Linda, a 38-year old single mom and longtime IRS employee living in Issaquah, began acting increasingly erratically. Her friends thought she had a substance abuse problem, but she was also slowly going blind. When she was driving with her son one day and suddenly couldn’t see the road anymore, she agreed to see an ophthalmologist, who, because of the pattern of Linda’s vision loss, immediately suspected a tumor.
Within two weeks, Linda had neurosurgery to remove a very large frontal lobe meningioma. (A meningioma is a type of benign tumor.)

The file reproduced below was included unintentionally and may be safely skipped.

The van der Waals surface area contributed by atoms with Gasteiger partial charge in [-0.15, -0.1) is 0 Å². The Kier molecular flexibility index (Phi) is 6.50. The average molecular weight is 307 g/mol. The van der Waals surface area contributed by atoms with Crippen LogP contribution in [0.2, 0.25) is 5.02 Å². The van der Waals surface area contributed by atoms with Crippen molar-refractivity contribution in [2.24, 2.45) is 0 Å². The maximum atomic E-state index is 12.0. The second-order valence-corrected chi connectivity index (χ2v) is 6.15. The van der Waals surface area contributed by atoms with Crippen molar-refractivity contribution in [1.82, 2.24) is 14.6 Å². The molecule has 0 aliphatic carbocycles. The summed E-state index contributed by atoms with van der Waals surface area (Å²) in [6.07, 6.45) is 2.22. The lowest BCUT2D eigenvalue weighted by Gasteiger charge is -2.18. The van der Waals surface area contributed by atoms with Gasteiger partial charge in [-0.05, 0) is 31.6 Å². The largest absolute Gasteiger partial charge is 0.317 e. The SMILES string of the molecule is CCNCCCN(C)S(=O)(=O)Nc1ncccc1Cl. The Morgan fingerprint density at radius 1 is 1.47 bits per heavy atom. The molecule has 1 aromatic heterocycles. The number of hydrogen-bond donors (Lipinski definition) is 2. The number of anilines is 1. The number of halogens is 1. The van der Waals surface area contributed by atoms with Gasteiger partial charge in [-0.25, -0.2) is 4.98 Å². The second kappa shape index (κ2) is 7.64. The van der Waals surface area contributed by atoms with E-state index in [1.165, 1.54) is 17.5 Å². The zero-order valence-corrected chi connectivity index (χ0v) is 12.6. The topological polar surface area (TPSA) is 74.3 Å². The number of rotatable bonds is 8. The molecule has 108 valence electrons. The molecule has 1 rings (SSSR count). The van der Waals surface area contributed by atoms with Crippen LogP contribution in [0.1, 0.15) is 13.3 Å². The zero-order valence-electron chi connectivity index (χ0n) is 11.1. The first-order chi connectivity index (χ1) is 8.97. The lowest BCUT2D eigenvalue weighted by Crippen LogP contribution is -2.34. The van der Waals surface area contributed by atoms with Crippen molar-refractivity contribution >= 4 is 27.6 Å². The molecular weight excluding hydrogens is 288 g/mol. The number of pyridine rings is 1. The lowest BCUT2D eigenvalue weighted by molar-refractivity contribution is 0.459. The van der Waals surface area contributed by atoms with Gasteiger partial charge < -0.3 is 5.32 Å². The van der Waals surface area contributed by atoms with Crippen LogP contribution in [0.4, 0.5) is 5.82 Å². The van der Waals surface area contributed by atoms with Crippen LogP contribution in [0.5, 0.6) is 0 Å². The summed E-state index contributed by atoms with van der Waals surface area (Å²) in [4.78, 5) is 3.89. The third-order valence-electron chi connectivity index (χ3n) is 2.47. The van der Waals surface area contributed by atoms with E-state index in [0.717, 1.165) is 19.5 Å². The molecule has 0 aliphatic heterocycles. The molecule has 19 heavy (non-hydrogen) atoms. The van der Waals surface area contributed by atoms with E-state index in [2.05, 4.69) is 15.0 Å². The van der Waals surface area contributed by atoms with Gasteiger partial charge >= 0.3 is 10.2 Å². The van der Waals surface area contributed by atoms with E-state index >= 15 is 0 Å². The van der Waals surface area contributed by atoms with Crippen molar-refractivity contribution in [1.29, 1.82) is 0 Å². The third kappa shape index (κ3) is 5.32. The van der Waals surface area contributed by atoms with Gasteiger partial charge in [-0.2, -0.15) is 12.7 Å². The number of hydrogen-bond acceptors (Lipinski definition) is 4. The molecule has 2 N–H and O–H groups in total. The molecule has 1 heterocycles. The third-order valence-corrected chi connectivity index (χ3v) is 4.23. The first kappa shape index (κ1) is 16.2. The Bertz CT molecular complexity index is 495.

The surgery took over nine hours. But less than 24 hours later, the surgeon authorized Linda’s discharge from the ICU to the regular nursing floor. Linda began “thrashing violently” in bed. No one ordered any restraints, or even lowered the bed, and Linda was later found on the floor. The surgeon was called. She eventually came in to check on Linda and discovered that her brain was swelling dangerously. Heroic measures followed, but several days later, Linda’s 18-year-old son had to make the decision to remove her life support.
We sued both the hospital—which was responsible for the nursing care—and the surgeon. Between them, we settled the case for $725,000.